Flood of firearms in amnesty

A WORLD War II Japanese service  pistol that  a Digger smuggled into Australia, hidden in his bandages, was among 77 firearms surrendered to police at Devonport yesterday.

Sergeant Peter May, overseeing the mobile firearms amnesty station at the Devonport Showgrounds, said the Japanese pistol came from Papua New Guinea and might be historically significant.

The Western Police District mobile firearms amnesty continues today at the Burnie Showgrounds from 9am to 5pm.

Yesterday's haul follows mobile firearms amnesties in Launceston and Hobart last year, which netted almost 300 unwanted firearms.

Police urge people with unwanted firearms or ammunition to surrender them at Burnie today, or to any police station in Tasmania, without fear of prosecution because of the state's permanent firearms amnesty.

Sergeant May said the amount handed in at Devonport was promising.

Surrendered firearms included a sawn-off shotgun, .303 calibre rifles, a fully automatic SKS assault rifle with a bayonet attached, and assorted shotguns, air rifles and .22 calibre rifles.

Sergeant May estimated that only half a dozen of the firearms were registered.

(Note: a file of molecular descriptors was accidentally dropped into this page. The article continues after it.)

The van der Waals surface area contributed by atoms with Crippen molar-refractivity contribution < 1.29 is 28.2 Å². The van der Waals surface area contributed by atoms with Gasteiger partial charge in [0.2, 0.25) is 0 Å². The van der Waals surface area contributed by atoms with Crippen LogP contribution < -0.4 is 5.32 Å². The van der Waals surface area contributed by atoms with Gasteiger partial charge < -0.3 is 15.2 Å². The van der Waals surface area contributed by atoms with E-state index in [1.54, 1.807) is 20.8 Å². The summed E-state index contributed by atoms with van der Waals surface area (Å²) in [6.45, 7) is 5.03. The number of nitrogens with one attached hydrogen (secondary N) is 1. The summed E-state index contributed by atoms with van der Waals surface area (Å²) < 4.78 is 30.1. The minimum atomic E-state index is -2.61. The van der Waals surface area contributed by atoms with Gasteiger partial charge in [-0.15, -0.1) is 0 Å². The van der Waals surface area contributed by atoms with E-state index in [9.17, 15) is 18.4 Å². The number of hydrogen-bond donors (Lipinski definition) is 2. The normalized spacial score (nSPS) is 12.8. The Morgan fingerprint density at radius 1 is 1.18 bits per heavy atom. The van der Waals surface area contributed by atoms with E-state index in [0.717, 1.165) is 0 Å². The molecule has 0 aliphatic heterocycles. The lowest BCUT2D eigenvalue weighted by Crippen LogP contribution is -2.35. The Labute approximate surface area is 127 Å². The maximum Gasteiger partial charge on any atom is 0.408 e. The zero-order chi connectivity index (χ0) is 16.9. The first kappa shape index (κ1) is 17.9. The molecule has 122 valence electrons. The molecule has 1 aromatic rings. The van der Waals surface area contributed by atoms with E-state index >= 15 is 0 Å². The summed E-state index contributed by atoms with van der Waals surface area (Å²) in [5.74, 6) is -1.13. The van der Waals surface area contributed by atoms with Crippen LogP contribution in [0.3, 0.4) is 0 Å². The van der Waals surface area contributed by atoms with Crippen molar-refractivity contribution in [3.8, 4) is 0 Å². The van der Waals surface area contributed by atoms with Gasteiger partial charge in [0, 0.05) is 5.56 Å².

Chris Bird, of Devonport, surrendered an old .22 calibre rifle and a 12-gauge shotgun.

He said the rifle, which had no firing pin, had belonged to his deceased grandfather and had been displayed as an ornament.

The 12-gauge shotgun had probably belonged to his partner's grandfather and had been in the back of a cupboard for as long as anyone could remember, he said.

``There's no point in having some old relic sitting around which you could be fined for having,'' Mr Bird said.

Constable Ben Hughes accepts a .22 rifle from Chris Bird, of Devonport. Picture: NEIL RICHARDSON

Constable Ben Hughes accepts a .22 rifle from Chris Bird, of Devonport. Picture: NEIL RICHARDSON


Discuss "Flood of firearms in amnesty"

Please note: All comments made or shown here are bound by the Online Discussion Terms & Conditions.